"INVISIBLE is the accidental movie. We aimed cameras at people who had stories to tell, not knowing what they would say. They spoke through the depths of illness, straight from their hearts. Little did any of us know how powerful their collective statement would be. None of them are INVISIBLE now."

Broader Q&A

Rik Carlson, Michael Thurston, Dr. Alan Gurwitt

Rik: Vermont CFIDS Association has developed a focus on medical education. Components include: developing a relationship with the Vermont Department of Public Health (DPH); developing a medical scholarship program; developing a patient registry; and working with DPH on physician education with Dr. Kenneth Friedman et al. (including Dr. Alan Gurwitt). A detailed 3-part interview with Dr. Kenneth Friedman is available at the Vermont CFIDS Association website.

Rik highlighted the critical need to change the name CFS to something more descriptive like ME/CFS, by putting the emphasis on ME, the term used internationally for CFS. He noted the inter-connection of overlapping illnesses like Fibromyalgia, Gulf War Syndrome, and Lyme disease.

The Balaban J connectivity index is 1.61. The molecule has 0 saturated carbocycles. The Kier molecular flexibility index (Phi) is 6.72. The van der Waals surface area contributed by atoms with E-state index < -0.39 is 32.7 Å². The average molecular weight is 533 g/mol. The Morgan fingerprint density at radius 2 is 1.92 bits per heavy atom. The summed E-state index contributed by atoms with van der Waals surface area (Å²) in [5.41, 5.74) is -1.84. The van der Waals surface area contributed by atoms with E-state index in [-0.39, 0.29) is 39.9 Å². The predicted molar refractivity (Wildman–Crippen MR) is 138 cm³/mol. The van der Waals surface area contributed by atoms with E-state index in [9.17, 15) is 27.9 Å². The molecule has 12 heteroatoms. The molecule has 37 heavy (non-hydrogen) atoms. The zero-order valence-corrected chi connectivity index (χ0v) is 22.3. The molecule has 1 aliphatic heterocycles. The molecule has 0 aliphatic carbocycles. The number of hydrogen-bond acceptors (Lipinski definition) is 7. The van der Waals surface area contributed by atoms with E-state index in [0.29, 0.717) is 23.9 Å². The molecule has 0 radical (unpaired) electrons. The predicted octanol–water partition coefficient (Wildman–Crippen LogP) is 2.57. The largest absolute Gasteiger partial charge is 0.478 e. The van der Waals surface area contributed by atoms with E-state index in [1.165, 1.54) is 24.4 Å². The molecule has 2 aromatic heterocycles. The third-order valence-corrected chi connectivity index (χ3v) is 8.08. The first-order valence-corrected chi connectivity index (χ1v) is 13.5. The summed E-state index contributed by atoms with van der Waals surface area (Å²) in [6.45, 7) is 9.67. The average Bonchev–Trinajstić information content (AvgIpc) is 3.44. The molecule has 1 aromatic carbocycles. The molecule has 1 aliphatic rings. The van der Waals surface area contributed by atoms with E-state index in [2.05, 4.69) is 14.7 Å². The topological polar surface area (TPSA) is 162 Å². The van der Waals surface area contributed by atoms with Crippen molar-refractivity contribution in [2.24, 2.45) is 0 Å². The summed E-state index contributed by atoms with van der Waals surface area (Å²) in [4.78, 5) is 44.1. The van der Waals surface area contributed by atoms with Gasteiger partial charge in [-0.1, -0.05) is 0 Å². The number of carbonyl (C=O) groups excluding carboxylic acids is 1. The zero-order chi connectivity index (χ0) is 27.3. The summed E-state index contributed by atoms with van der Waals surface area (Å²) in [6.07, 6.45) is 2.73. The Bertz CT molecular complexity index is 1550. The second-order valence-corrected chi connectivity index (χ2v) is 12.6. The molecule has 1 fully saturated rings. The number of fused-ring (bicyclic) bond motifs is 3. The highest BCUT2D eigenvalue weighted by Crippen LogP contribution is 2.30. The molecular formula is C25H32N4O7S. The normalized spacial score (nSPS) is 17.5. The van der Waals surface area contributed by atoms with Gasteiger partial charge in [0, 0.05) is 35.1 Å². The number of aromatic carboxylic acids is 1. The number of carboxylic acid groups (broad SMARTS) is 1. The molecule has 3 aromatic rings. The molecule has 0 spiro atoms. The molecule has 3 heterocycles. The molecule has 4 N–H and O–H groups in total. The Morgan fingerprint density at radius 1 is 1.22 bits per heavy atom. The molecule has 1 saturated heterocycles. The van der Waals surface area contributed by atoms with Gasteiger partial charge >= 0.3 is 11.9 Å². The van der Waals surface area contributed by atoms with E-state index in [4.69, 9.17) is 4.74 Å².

Rik suggested we consider approaching pharmaceutical companies, like Pfizer Drug Co. (makers of Lyrica) to help fund education for doctors, medical providers and patients. He also suggested we consider nutraceuticals as supplements. They have helped him.

Alan: There are many people with CFS/CFIDS/ME — at least .42-1% of population have CFS/CFIDS/ME, and 2-3 times as many have FM. Alan is working with Dr. Kenneth Friedman (from the New Jersey CFS Association) and a group of international clinicians to create a Primer on ME/CFS for health care professionals, initially for ME/CFS in adults and hopefully a second Primer for ME/CFS in children.

All panelists urged the audience to get involved in Advocacy/ Public Policy efforts at local and national levels. It can start with you, your family and friends, and local support groups getting involved. It can expand to local and regional medical providers and public health departments. Most Public Policy on CFS/CFIDS/ME is set federally. Federal Legislators control research funding at National Institutes of Health (NIH) and Centers for Disease Control (CDC). The panel urged that patients with these illnesses get involved in national advocacy campaigns like: CFIDS Association of America (CAA), International Association of CFS/ME (IACFS/ME), and/or Chronic Fatigue Syndrome Advisory Committee (CFSAC).

Rik noted that our appeal for action is profound. It is very true that each one of us can do something, anything from the confines of our illness (i.e. letter writing) and it is important for us all to understand that even the smallest effort will have impact and garner results. As it's been said, our strength is and will be, in our numbers. Turning the tides of modern medicine is no small task.

For further information on the film, go to the INVISIBLE website.